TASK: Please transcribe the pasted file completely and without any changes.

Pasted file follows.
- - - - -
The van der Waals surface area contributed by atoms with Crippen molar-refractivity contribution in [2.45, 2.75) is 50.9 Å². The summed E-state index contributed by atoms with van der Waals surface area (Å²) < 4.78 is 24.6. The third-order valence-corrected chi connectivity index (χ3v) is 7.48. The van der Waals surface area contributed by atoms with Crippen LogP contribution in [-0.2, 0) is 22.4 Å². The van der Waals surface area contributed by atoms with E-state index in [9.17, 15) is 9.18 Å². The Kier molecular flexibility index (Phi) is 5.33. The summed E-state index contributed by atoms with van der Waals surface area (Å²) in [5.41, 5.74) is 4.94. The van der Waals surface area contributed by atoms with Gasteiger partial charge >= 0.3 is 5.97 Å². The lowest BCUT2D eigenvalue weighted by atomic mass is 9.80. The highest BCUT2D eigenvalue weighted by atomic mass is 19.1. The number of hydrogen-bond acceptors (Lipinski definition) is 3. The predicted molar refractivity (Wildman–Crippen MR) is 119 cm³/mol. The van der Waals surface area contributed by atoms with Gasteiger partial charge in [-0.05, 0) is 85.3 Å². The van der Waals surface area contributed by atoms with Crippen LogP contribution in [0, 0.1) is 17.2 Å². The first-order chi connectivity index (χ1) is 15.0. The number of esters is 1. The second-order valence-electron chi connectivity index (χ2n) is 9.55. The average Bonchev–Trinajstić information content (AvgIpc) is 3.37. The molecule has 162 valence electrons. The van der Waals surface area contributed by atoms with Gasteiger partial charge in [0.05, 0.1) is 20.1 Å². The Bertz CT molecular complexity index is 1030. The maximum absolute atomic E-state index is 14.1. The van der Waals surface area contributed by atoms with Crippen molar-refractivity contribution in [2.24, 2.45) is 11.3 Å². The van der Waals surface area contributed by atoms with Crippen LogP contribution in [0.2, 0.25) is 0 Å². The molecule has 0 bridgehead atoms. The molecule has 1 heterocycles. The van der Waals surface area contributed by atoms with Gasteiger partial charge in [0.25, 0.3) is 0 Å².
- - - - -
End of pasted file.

The van der Waals surface area contributed by atoms with Crippen molar-refractivity contribution in [2.45, 2.75) is 50.9 Å². The summed E-state index contributed by atoms with van der Waals surface area (Å²) < 4.78 is 24.6. The third-order valence-corrected chi connectivity index (χ3v) is 7.48. The van der Waals surface area contributed by atoms with Crippen LogP contribution in [-0.2, 0) is 22.4 Å². The van der Waals surface area contributed by atoms with E-state index in [9.17, 15) is 9.18 Å². The Kier molecular flexibility index (Phi) is 5.33. The summed E-state index contributed by atoms with van der Waals surface area (Å²) in [5.41, 5.74) is 4.94. The van der Waals surface area contributed by atoms with Gasteiger partial charge >= 0.3 is 5.97 Å². The lowest BCUT2D eigenvalue weighted by atomic mass is 9.80. The highest BCUT2D eigenvalue weighted by atomic mass is 19.1. The number of hydrogen-bond acceptors (Lipinski definition) is 3. The predicted molar refractivity (Wildman–Crippen MR) is 119 cm³/mol. The van der Waals surface area contributed by atoms with Gasteiger partial charge in [-0.05, 0) is 85.3 Å². The van der Waals surface area contributed by atoms with Crippen LogP contribution in [0, 0.1) is 17.2 Å². The first-order chi connectivity index (χ1) is 15.0. The number of esters is 1. The second-order valence-electron chi connectivity index (χ2n) is 9.55. The average Bonchev–Trinajstić information content (AvgIpc) is 3.37. The molecule has 162 valence electrons. The van der Waals surface area contributed by atoms with Gasteiger partial charge in [0.05, 0.1) is 20.1 Å². The Bertz CT molecular complexity index is 1030. The maximum absolute atomic E-state index is 14.1. The van der Waals surface area contributed by atoms with Crippen molar-refractivity contribution in [2.24, 2.45) is 11.3 Å². The van der Waals surface area contributed by atoms with Crippen LogP contribution in [0.2, 0.25) is 0 Å². The molecule has 0 bridgehead atoms. The molecule has 1 heterocycles. The van der Waals surface area contributed by atoms with Gasteiger partial charge in [0.25, 0.3) is 0 Å².